Emotional, nervous and psychiatric conditions remained at a high prevalence, with almost 52% of participants reporting having received a doctor’s diagnosis.
Depression, anxiety and mood disorders were the main contributors to poor mental health.
Rates of depression and mood swings decreased from Wave 1 to Wave 3.
The incidence of newly-diagnosed mental health conditions, from Wave 2 to Wave 3, was low at 2.0%.
Participants with Down syndrome reported fewer mental health conditions (26.2%) than those without Down syndrome.
Participants who self-reported were more likely to rate their mental and emotional health as excellent/very good/good (92.9%) than those with joint self/proxy (78.2%) or proxy only (70.8%) responses. This represented the highest self-rating of positive mental health to date across the three waves.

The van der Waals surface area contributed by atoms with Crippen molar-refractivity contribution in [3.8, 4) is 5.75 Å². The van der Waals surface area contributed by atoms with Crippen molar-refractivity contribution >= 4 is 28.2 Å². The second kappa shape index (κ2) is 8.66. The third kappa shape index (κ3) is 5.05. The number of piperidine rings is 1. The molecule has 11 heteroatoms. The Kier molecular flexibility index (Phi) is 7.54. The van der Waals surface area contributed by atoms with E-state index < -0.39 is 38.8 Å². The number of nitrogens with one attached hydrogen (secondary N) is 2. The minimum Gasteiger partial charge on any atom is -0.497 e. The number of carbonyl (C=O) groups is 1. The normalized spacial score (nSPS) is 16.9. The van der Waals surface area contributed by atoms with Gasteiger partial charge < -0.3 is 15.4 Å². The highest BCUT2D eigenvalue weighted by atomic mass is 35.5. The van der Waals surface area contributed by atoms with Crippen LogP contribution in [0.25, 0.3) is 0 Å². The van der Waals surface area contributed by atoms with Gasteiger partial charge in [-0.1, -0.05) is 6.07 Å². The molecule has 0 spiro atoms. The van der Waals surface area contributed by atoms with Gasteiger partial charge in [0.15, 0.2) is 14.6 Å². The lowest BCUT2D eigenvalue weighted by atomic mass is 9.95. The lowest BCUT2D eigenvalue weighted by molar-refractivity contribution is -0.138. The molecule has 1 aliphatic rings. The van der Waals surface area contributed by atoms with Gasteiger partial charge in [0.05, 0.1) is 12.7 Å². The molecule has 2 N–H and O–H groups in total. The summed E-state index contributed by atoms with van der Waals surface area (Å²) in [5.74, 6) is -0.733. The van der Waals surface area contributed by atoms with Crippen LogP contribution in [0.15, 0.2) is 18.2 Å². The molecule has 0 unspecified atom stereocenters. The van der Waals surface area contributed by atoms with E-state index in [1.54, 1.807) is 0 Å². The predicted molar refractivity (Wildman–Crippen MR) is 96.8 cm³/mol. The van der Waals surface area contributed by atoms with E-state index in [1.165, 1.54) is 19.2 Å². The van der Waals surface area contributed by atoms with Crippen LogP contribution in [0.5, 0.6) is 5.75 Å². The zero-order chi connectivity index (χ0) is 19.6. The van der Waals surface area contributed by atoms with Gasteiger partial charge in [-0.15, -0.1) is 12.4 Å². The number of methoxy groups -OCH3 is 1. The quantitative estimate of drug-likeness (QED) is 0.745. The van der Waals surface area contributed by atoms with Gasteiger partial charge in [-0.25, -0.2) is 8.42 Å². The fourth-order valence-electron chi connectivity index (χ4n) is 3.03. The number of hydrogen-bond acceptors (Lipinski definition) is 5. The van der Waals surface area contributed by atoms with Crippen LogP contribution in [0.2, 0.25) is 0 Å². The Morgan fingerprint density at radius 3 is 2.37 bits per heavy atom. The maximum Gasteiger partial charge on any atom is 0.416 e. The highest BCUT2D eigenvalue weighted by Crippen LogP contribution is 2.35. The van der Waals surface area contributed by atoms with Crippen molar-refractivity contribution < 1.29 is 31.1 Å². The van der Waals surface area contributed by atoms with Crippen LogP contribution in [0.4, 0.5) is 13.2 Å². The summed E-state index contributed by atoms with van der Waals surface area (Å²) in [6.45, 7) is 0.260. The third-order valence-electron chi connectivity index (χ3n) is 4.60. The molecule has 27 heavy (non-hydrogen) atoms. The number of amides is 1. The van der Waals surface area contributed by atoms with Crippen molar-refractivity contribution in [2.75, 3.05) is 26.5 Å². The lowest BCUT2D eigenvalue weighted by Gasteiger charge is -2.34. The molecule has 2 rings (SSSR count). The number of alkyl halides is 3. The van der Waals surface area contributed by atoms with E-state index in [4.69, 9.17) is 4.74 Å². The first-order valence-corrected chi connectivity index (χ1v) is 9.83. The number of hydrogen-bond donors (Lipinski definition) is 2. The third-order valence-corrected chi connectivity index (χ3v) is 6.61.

Prevalence of depression, as measured using the Glasgow Depression Scale for people with a Learning Disability (GDS-LD), was significantly higher than that in the general population with 10% of participants reporting symptoms
There was no significant difference in prevalence of depression between those in institutions (11.1%) and community group homes (11.3%).
Prevalence of anxiety, as measured using the Glasgow Anxiety Scale for people with a Learning Disability (GAS-LD), was similar to that in the mainstream population with 15.1% reporting symptoms. Anxiety was more frequently reported in those living in community settings than in institutions.
The mean score for the Energy and Vitality Index (EVI) was 68.3, similar to that reported for the general older population in Ireland.